Expanding Internet Access to Those in Need

During these difficult times, technology and the internet have become especially important. For many of us, it’s how we are able to work, how our kids are keeping up with school and homework, how we access reliable information, and how we can connect with loved ones all while staying home. But for Torontonians without internet access, the isolation, disconnection and inability to access information is harder than ever.

That’s why the City of Toronto has announced our comprehensive plan to ensure those who need access to the internet whether to connect with loved ones, access the news, or make appointments and access benefits have it. 

The City has partnered with technology and telecommunications companies to provide free temporary internet access for many of our vulnerable residents, including in the following locations: 

Long-Term Care Homes

As visits from family and friends are currently suspended to help prevent the spread of COVID-19 in long-term care homes, many residents are not able to connect with their loved ones in person. Wi-Fi hotspots in the homes are making it possible for seniors to stay connected. 

All of the 10 City-operated long term care homes in Toronto now have 24/7 Wi-Fi access throughout the buildings. This includes the following homes: Bendale Acres, Carefree Lodge, Castleview Wychwood Towers, Cummer Lodge, Fudger House, Kipling Acres, Lakeshore Lodge, Seven Oaks, True Davidson Acres and Wesburn Manor. Previously, free Wi-Fi was only available in common areas.

Shelter Sites

To facilitate physical distancing within the shelter system, the City has opened up new temporary sites. Now, free public Wi-Fi has been made available at five temporary shelter locations, and access to Wi-Fi has been expanded to entire buildings in four permanent shelter locations, for a three-month period (there is free public wifi currently in common areas of all permanent shelter locations).

With the closure of most public Wi-Fi locations, including libraries, malls, and restaurants, many vulnerable people no longer have access to the vital supports they need. The delivery of Wi-Fi at shelter sites will help to bridge this gap during this period.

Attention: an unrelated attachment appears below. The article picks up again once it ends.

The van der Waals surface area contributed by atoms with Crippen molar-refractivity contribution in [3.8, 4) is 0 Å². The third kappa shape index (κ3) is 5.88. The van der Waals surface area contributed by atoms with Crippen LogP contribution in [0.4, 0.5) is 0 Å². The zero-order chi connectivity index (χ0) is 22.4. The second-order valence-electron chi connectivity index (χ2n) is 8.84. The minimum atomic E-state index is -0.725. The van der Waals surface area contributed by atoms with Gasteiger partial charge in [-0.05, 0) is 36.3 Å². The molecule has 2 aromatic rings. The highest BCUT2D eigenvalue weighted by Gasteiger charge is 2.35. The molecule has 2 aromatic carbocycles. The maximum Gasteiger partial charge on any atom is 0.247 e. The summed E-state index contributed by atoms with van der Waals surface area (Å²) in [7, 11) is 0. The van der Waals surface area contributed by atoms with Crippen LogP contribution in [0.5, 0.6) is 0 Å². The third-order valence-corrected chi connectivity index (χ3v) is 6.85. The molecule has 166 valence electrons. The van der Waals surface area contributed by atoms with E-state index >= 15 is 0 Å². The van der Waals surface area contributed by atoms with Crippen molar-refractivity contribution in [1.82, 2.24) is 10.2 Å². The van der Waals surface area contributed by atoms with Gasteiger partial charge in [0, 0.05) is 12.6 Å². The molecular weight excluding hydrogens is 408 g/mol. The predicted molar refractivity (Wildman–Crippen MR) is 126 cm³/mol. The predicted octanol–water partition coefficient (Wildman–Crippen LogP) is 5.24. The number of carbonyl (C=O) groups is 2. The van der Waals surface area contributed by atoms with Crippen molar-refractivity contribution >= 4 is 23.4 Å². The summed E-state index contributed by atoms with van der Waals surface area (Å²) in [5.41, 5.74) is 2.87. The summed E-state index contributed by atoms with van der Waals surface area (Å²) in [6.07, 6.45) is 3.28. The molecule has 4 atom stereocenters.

High-Rise Access in Low-Income Neighbourhoods 

A new partnership between the City and telecommunications companies will connect 25 large residential apartment buildings in low-income neighbourhoods with temporary free internet access for one year, with the first buildings starting in early May.

Buildings will be identified for this service based on the size and location of the building, proportion of low-income residents, and residents without internet access and technology feasibility. Technical solutions and signal strength may vary throughout each building. While the aim of the program is to provide enough coverage and strength to read news, submit online forms, and use messenger apps, the signal strength will be limited and not enable streaming of most media or games. 

Cell Phones for Vulnerable Torontonians

The City of Toronto has partnered with a range of organizations, including United Way Greater Toronto, to provide free cell phones and data plans through Telus Mobility for vulnerable Torontonians. The phones and plans are making it possible for residents experiencing challenges to stay connected to community-based social service and mental health providers, when they cannot meet in person. These resources were distributed through FOCUS Toronto service agencies and the Toronto Mental Health Support Plan to program clients, based on assessment of need. 

I believe that everyone has a right to be connected to information, supports, and their loved ones, and I will continue to advocate to increase internet access for everyone in our city.